Led by beer companies, many in the hospitality industry have given back to the community—providing an example for the rest of us
Last month, Dogfish Head announced that it had partnered with the State of Delaware to produce much-needed hand sanitizer for the government, with 100 percent of the profits going to a fund to support Delawareans affected by COVID-19.
“I never thought Dogfish Head would be in the sanitizer business,” said founder Sam Calagione. “But this is a time of crisis, and necessity is the mother of invention.”
The news could not have come at a better time. With the nation—and the world—caught off guard, and headlines spelling bad news left and right, here was a local story that shined a light on the type of action we need to take in the fight against this virus.
In the Out & About offices, the news was greatly appreciated, but it didn’t take us by total surprise. Dogfish has built its worldwide reputation on being innovative. Besides, over the 32 years O&A has been around, we’ve seen beer companies step up during moments of crisis, time and time again.
Since the magazine’s debut in 1988, Anheuser-Busch has provided more than 80 million cans of water to U.S. communities hit by natural disasters.
Likewise, in the past few years, Molson Coors Beverage Co. sent more than 550,000 cans into hurricane-ravaged areas in Florida, Texas, and Puerto Rico. Last month, the company pledged $1 million to the United States Bartenders’ Guild, which will go to bartenders and service industry professionals out of work.
Besides the response to crisis, brewers—along with producers of wine and spiritss—have been generous to local non-profits. The in-kind donations these companies make to fundraising events allow charities to realize more profit on ticket sales. Note that Delaware’s three major alcohol distributors (NKS, Standard, and Breakthru) contribute to more than 750 charitable endeavors per year. That’s an average of more than two per day.
If you’ve seen a Michelob Ultra at the bar after a local 10K charity run or a Dogfish beer after a biking event, it may not have occurred to you that those beers were most likely donated.
That type of giving has been matched by the local restaurant industry. For years, Harry’s Hospitality Group led the charge with “Share Our Strength’s Taste of the Nation” dinner, which raised more than $1 million over 26 years.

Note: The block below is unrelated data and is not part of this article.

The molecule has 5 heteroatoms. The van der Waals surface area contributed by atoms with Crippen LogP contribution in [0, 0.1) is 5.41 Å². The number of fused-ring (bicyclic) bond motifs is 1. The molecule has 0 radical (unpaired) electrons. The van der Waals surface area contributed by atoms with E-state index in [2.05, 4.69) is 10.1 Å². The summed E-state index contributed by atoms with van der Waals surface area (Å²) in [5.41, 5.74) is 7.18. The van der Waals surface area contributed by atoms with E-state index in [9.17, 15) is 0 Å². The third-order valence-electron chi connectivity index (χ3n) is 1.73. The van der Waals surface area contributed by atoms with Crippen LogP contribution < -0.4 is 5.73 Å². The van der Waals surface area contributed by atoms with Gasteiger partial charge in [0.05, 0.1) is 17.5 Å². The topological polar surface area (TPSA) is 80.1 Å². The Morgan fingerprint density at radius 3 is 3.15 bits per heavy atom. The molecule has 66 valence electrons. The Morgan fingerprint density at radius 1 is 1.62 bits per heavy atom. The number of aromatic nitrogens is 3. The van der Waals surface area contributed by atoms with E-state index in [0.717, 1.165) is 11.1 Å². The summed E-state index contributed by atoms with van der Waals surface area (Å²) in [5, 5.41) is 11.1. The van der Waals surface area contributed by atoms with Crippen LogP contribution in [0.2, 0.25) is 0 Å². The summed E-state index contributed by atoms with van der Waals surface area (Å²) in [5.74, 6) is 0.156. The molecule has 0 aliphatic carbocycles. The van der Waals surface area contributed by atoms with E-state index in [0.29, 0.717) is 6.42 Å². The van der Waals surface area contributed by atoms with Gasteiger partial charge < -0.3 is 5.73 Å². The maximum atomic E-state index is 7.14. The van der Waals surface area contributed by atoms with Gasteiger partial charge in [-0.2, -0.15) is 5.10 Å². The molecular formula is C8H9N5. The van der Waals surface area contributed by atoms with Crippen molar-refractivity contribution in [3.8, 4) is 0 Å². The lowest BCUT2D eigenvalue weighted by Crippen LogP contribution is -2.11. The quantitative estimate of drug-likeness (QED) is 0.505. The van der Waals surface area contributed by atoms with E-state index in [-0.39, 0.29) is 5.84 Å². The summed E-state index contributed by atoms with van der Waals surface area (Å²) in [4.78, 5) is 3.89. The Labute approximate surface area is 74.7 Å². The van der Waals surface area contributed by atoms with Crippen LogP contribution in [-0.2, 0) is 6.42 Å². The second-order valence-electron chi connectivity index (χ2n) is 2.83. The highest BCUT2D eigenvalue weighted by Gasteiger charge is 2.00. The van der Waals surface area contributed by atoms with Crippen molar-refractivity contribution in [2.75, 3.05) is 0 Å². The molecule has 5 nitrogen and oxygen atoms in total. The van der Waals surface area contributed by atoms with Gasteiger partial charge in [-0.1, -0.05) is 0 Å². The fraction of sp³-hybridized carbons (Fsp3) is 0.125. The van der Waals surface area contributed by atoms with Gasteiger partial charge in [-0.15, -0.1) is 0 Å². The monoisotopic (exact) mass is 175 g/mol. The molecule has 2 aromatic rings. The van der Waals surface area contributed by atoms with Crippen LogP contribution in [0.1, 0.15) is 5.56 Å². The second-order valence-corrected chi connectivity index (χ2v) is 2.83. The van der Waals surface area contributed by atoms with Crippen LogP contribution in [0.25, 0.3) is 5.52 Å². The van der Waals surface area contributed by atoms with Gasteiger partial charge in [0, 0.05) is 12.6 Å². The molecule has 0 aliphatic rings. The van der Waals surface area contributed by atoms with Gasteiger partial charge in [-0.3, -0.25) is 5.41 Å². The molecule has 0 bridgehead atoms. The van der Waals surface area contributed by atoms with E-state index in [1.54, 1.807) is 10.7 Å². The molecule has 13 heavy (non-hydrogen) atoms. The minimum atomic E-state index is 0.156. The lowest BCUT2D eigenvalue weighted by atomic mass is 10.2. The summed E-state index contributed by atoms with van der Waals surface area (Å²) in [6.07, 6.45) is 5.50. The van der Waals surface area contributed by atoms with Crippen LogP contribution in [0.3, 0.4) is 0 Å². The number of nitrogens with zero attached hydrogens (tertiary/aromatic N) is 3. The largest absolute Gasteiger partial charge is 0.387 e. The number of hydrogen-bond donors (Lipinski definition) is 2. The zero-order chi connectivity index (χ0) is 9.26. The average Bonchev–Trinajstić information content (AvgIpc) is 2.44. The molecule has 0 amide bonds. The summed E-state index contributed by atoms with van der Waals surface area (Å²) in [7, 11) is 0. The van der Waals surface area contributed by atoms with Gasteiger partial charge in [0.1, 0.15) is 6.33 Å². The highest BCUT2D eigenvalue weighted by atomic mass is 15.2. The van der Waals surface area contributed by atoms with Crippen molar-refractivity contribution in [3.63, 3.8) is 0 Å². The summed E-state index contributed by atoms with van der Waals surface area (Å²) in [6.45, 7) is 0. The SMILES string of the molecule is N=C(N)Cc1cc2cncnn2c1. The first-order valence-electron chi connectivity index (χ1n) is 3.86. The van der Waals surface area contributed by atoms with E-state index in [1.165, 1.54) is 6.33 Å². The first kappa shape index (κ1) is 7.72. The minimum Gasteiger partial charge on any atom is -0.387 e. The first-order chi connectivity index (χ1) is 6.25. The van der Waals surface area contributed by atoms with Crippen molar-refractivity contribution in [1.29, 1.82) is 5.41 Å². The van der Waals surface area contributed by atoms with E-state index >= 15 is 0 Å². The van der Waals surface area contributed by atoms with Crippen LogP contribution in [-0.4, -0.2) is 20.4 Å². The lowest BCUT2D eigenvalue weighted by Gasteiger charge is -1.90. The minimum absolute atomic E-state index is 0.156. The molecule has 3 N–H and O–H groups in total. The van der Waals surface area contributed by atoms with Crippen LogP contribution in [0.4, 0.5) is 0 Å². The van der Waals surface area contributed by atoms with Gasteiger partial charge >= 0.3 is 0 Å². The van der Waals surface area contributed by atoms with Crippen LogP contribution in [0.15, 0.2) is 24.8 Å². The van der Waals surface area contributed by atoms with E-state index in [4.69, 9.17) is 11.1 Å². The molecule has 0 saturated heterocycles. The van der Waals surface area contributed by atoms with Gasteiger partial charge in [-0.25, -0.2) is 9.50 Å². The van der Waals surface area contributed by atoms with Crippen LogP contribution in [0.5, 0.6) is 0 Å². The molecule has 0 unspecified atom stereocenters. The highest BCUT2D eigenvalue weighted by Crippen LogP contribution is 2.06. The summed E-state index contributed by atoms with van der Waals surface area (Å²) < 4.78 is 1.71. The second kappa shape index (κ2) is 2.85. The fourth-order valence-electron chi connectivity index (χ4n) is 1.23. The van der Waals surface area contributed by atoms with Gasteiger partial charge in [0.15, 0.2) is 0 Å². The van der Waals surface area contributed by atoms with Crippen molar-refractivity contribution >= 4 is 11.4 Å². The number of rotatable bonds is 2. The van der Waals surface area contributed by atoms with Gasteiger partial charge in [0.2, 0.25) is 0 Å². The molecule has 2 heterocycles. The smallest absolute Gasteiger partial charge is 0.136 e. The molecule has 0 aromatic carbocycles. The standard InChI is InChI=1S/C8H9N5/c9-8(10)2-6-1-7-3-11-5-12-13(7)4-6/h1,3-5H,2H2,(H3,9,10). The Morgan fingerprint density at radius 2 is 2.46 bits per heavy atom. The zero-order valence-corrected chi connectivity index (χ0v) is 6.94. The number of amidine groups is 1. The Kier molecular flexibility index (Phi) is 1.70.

Likewise, Two Stones Pub has been a huge champion for Meals On Wheels Delaware; Iron Hill Brewery has supported CureSearch for Children’s Cancer; and BBC Tavern and Grill has boosted the fundraising efforts of countless charities through their Guest Bartender Program.
And these are just a few examples of the many ways the hospitality industry has given back. With that industry reeling now from COVID-19 closures, perhaps the time has come for us to give back to them.
By ordering curbside take-out or delivery from your favorite restaurants, you can help keep the lights on. Buying gift cards also increases the chances of their reopening fully when this is all over, which, in turn, means more people will be back to work almost immediately.
You can also follow the efforts of the Delaware Restaurant Association, which has been assisting with programs like the Hospitality Emergency Loan Program (HELP) and pushing Congress to release more funds to support the industry.
Until last month, the Delaware restaurant and food service industry employed more than 48,000 people, making it the largest small business employer in the state. Today, employment in the industry is just a slight fraction of that number.
We are all facing a challenge unlike any we’ve seen in our lifetimes. Meeting that challenge will require us to be innovative and generous, finding and filling needs as they arise.
To survive and rebuild, we need to follow the health protocols and consider how we can be of service to each other in this time of isolation. One place to start is by supporting the people who have served and supported us over the years.